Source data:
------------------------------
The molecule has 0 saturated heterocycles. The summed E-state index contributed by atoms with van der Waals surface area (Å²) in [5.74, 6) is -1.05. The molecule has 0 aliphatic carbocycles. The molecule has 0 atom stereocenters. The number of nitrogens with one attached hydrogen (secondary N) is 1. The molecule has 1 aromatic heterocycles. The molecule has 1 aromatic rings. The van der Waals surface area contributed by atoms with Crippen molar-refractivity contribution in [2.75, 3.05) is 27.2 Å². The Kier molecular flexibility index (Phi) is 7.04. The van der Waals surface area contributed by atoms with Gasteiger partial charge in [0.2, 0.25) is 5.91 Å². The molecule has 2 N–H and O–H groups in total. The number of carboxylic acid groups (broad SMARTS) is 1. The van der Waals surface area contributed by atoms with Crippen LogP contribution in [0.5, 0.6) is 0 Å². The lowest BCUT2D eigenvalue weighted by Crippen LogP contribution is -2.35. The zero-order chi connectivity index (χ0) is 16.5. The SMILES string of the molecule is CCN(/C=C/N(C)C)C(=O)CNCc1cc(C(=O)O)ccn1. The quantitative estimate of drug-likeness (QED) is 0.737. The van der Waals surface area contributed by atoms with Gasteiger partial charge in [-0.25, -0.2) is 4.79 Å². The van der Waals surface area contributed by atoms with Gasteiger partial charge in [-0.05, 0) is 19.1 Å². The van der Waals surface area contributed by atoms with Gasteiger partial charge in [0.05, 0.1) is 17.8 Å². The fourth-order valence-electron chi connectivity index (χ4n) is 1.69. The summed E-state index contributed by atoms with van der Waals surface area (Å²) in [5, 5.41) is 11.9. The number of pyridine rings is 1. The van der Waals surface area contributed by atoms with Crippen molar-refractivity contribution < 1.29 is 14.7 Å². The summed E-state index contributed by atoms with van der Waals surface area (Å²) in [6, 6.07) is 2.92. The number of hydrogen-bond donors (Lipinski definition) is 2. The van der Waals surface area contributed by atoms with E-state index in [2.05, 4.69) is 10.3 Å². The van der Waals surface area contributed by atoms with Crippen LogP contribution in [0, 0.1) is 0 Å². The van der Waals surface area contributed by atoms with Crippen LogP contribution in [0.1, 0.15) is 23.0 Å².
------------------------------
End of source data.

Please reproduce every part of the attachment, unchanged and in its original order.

The molecule has 0 saturated heterocycles. The summed E-state index contributed by atoms with van der Waals surface area (Å²) in [5.74, 6) is -1.05. The molecule has 0 aliphatic carbocycles. The molecule has 0 atom stereocenters. The number of nitrogens with one attached hydrogen (secondary N) is 1. The molecule has 1 aromatic heterocycles. The molecule has 1 aromatic rings. The van der Waals surface area contributed by atoms with Crippen molar-refractivity contribution in [2.75, 3.05) is 27.2 Å². The Kier molecular flexibility index (Phi) is 7.04. The van der Waals surface area contributed by atoms with Gasteiger partial charge in [0.2, 0.25) is 5.91 Å². The molecule has 2 N–H and O–H groups in total. The number of carboxylic acid groups (broad SMARTS) is 1. The van der Waals surface area contributed by atoms with Crippen LogP contribution in [0.5, 0.6) is 0 Å². The lowest BCUT2D eigenvalue weighted by Crippen LogP contribution is -2.35. The zero-order chi connectivity index (χ0) is 16.5. The SMILES string of the molecule is CCN(/C=C/N(C)C)C(=O)CNCc1cc(C(=O)O)ccn1. The quantitative estimate of drug-likeness (QED) is 0.737. The van der Waals surface area contributed by atoms with Gasteiger partial charge in [-0.25, -0.2) is 4.79 Å². The van der Waals surface area contributed by atoms with Gasteiger partial charge in [-0.05, 0) is 19.1 Å². The van der Waals surface area contributed by atoms with Gasteiger partial charge in [0.05, 0.1) is 17.8 Å². The fourth-order valence-electron chi connectivity index (χ4n) is 1.69. The summed E-state index contributed by atoms with van der Waals surface area (Å²) in [5, 5.41) is 11.9. The number of pyridine rings is 1. The van der Waals surface area contributed by atoms with Crippen molar-refractivity contribution < 1.29 is 14.7 Å². The summed E-state index contributed by atoms with van der Waals surface area (Å²) in [6, 6.07) is 2.92. The number of hydrogen-bond donors (Lipinski definition) is 2. The van der Waals surface area contributed by atoms with E-state index in [2.05, 4.69) is 10.3 Å². The van der Waals surface area contributed by atoms with Crippen LogP contribution in [0, 0.1) is 0 Å². The van der Waals surface area contributed by atoms with Crippen LogP contribution in [0.1, 0.15) is 23.0 Å².